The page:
Golden Integers

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The positive root of the golden polynomial is the famous golden ratio and the negative root is . There are two integer solutions and to the congruence , where is a prime and is a positive integer (in this Demonstration, and ). Can either or be called a "golden integer" that is analogous to ?

Contributed by: Robert L Brown (March 2014)
Open content licensed under CC BY-NC-SA



Kurt Hensel (1861–1941) discovered that for certain prime numbers , there are two roots to the "golden polynomial" modulo . Further, he claimed that for each of those primes and for every natural number , there would also exist two roots congruent modulo .

When you choose the "base " option and vary from 1 to 50, it is clear that the 50 different congruences are related. They are a single infinite sequence written as (base ) that is truncated on the left to leave significant digits . Likewise, the 50 checks are a single infinite integer (base ) that is truncated to digits.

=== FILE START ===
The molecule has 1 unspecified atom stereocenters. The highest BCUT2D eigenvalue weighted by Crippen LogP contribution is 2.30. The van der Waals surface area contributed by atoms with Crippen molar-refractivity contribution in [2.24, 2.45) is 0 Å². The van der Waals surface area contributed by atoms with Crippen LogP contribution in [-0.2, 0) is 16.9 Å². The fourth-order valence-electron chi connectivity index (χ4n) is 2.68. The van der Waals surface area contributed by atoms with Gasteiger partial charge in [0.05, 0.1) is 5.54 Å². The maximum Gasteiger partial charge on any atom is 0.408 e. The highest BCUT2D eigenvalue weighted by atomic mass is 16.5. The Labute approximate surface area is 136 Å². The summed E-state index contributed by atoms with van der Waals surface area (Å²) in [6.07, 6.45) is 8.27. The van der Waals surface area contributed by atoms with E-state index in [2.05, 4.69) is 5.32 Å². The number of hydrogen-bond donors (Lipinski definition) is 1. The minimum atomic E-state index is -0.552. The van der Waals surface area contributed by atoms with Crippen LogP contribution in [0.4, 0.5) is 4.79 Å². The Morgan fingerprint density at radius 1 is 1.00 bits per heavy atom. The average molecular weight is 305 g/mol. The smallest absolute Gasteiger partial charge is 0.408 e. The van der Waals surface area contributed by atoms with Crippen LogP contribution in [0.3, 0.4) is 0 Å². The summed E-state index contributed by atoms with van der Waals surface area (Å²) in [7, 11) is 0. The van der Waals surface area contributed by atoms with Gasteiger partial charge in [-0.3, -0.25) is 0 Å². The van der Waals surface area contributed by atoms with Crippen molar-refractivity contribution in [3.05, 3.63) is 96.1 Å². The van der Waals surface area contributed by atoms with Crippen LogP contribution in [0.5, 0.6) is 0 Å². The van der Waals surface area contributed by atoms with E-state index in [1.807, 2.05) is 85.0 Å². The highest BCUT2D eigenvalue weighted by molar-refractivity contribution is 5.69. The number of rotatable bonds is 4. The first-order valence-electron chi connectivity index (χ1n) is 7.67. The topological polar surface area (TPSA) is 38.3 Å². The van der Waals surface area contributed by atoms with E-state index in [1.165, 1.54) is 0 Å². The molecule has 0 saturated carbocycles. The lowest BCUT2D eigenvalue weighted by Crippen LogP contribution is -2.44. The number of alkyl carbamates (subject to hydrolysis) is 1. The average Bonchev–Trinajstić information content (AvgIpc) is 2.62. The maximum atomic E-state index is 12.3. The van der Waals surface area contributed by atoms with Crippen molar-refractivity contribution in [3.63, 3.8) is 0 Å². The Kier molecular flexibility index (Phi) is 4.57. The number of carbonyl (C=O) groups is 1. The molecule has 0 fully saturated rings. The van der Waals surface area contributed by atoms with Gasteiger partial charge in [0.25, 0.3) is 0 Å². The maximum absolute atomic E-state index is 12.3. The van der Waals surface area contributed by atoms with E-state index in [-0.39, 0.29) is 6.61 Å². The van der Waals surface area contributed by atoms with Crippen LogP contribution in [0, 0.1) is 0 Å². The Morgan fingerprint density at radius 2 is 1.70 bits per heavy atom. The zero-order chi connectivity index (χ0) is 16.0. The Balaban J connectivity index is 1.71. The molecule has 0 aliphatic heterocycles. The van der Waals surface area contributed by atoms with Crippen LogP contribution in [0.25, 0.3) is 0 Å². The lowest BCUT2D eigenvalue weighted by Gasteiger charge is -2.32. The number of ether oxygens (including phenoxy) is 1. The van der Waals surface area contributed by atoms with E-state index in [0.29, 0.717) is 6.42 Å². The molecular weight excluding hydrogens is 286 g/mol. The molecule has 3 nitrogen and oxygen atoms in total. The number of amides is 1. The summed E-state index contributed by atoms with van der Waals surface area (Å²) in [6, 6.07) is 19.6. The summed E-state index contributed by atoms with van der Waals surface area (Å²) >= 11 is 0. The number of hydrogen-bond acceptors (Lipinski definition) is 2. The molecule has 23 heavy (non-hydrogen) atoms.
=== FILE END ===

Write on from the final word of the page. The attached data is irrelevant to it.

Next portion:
With the "base " option set and , notice the strong analogy between modular arithmetic and real arithmetic as you vary . The infinite sequences (base ) behave like "real" infinitely repeating decimals. And like repeating decimals, the most significant digits are nearer the decimal point.

Writing the 50 congruences as a single truncated sequence (base ) inspired the introduction of -adic numbers by Kurt Hensel in 1897. Powerful applications of -adic numbers have been found in number theory, including the famous proof of Fermat's last theorem by Andrew Wiles.

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